AHA: Hospitals could lose $20B a month for rest of 2020 due to COVID-19 impact

Hospitals and health systems could lose $120.5 billion from July to December of this year, or roughly $20 billion a month, due to the COVID-19 pandemic, a new analysis from the American Hospital Association (AHA) found.

The report, released Tuesday (PDF), said that coupled with major revenue losses at the onset of the pandemic, hospitals could lose a total of $323 billion in revenue this year. The report comes as hospitals are inching towards reopening elective procedures amid spikes in COVID-19 in several sunbelt states.

AHA surveyed its member hospitals to get a sense of how the pandemic is affecting patient volume, which has plummeted since the pandemic began in March. Hospitals and health systems are reporting an average decline of nearly 20% in inpatient volume and 34.5% in outpatient volume compared to 2020’s baseline patient volume.

A majority of hospitals, 67%, told AHA that their volume won’t return to pre-pandemic levels in 2020. AHA assumes that the return to the baseline will occur in July 2021.

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The slow recovery of patient volume coupled with rising COVID-19 infection rates has exacerbated financial losses for hospitals, the report said.

“As patients are hospitalized for COVID-19, hospitals' costs to treat these patients exceed expected reimbursement, which results in further financial losses,” AHA said.

While states have largely allowed hospitals to start to resume elective surgical procedures vital to hospitals’ bottom line, some restrictions are still in place. These include restrictions on hospital volume to preserve a certain number of vacant beds.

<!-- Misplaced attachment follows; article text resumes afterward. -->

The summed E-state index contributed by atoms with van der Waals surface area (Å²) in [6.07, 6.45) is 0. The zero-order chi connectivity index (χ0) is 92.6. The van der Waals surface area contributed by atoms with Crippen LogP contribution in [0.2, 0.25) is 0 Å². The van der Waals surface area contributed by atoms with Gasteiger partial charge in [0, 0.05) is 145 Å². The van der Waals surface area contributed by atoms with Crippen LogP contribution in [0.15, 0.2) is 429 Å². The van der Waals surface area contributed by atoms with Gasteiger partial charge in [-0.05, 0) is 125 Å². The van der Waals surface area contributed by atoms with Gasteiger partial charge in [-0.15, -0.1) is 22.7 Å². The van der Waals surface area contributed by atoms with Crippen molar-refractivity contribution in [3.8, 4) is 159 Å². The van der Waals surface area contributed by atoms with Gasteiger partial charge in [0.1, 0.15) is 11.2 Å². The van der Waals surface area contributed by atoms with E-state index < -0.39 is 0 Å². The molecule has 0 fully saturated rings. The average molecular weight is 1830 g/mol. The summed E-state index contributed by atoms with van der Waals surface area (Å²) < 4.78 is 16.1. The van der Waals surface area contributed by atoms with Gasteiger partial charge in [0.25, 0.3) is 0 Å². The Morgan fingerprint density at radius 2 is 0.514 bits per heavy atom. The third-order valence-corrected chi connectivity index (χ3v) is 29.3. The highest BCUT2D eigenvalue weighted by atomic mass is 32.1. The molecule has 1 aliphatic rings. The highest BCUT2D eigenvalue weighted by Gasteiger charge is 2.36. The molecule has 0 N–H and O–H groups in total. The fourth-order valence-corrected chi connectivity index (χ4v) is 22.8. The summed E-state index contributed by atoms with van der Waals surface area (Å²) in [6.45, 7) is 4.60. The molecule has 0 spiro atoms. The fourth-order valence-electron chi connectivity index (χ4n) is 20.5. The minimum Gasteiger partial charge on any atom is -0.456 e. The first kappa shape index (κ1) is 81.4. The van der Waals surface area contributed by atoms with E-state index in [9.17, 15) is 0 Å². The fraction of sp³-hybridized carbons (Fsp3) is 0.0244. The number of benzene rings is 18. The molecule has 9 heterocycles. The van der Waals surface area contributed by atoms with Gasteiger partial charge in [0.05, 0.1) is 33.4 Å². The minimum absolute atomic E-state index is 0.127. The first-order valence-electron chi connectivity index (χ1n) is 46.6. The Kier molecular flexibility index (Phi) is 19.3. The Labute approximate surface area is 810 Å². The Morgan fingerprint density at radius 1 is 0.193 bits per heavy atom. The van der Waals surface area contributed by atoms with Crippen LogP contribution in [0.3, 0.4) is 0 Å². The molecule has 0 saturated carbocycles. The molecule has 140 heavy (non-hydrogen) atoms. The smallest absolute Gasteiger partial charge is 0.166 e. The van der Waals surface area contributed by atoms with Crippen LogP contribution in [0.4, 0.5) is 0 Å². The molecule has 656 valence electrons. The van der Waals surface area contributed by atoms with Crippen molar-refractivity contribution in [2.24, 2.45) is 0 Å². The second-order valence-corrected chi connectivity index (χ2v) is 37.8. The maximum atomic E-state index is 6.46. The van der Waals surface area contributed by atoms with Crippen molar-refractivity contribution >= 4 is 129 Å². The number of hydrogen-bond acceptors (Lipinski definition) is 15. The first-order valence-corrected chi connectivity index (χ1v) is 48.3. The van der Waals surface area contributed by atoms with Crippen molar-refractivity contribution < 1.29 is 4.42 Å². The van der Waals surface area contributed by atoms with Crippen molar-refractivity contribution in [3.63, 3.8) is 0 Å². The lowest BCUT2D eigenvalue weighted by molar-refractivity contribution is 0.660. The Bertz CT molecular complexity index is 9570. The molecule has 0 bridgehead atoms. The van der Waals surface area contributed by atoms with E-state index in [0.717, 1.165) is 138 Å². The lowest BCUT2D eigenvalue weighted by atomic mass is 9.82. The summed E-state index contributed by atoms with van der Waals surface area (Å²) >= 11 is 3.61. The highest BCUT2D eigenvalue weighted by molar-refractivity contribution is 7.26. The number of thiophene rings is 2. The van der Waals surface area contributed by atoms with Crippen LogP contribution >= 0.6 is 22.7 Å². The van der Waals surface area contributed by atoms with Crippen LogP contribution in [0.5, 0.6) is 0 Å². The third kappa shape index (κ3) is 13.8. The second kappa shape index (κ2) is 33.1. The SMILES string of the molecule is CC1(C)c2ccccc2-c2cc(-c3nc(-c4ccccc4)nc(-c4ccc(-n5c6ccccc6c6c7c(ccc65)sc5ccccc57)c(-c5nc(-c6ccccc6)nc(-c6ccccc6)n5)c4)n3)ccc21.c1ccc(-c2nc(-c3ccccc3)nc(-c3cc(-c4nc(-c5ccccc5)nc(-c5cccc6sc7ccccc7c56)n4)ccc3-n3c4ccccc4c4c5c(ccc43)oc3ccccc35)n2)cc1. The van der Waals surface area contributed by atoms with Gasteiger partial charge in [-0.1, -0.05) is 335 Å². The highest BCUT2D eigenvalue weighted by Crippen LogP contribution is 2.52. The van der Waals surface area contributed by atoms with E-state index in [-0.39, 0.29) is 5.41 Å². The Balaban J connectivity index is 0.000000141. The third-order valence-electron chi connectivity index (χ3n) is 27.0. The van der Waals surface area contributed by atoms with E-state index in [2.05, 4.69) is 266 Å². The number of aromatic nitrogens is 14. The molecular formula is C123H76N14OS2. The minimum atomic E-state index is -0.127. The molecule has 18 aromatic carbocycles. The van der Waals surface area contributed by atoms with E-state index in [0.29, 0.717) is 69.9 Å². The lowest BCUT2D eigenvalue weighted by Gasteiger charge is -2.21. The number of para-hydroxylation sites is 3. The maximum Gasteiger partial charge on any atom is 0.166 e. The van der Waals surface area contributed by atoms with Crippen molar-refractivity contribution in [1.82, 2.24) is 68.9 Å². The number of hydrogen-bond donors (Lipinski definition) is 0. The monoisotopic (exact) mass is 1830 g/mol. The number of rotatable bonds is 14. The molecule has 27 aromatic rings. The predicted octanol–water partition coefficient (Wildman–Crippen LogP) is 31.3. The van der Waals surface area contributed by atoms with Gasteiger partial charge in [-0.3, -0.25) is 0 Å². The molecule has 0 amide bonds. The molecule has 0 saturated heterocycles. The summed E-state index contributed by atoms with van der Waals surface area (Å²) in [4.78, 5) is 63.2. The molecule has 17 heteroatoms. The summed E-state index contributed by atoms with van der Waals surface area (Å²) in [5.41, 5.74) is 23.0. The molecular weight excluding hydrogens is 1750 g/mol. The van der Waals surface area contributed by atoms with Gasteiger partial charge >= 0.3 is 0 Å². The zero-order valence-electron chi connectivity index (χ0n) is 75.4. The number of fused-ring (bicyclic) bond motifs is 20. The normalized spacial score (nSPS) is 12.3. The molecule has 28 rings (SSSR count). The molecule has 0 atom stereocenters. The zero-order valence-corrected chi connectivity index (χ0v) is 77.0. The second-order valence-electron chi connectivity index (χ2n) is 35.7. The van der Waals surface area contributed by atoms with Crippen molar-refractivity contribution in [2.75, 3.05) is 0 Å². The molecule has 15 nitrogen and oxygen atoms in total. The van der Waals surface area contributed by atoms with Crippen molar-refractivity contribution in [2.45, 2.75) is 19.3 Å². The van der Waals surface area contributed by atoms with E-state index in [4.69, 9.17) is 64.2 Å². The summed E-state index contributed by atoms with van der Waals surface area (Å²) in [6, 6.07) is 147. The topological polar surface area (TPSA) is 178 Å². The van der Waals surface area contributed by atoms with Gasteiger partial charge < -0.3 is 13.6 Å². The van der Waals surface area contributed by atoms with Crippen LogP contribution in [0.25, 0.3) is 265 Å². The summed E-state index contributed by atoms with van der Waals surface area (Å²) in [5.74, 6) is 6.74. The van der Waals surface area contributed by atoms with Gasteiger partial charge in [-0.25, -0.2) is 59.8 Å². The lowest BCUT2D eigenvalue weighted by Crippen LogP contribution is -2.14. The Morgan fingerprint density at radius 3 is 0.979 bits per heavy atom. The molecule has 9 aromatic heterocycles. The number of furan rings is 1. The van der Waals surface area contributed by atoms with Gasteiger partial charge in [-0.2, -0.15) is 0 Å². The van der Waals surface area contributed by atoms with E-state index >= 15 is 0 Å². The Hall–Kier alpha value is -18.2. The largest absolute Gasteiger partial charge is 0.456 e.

Arizona, for instance, said that health systems and hospitals can’t exceed 80% occupancy and another 10 states imposed a similar policy to reserve between 20-30% of licensed or incentive care beds.

Many states are also calling for health systems to maintain a supply of personal protective equipment, which was scarce at the onset of the pandemic. Oregon wants hospitals to keep a 30-day supply of PPE.

Such restrictions could hinder the number of elective procedures that hospitals can perform. Another issue is rising COVID-19 cases in states such as Arizona, Florida and Texas.

The record spikes in the past week have led hospitals in those states to scale down some of their surgeries and in Texas led the governor to restrict procedures in four counties.

The combination of the pandemic and restrictions on hospital capacity has led to massive declines in patient volume. A prior report from the research firm KaufmanHall found a 43% decline in emergency room use since the start of the public health emergency.

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To estimate the financial losses, AHA looked at results from the member survey and weighed them against historical inpatient and outpatient revenue. The association relied on outpatient gross revenues taken by a 2018 survey and increased that revenue to 2020 inflation levels.

It also looked at the increased cost of acquiring PPE, which has spiked in cost due to availability concerns. The study estimates the cost of acquiring to be an additional $3.8 billion from July through December 2020.

But AHA cautioned that the financial losses could be greater based on a series of unexpected costs.

These include higher costs for certain drugs needed to treat COVID-19 patients such as antibiotics and sedatives, more pay for hospital workers to handle staff shortages and a massive rise in uncompensated care costs due to a rise of uninsured patients.

 AHA urged Congress to provide more financial relief for providers to weather the COVID-19 financial crisis. Congress has approved $175 billion for providers and a $3 trillion bill that passed the House included another $100 billion, but that bill has stalled in the Senate.

“These losses put hospitals’ survival at serious risk,” the report said.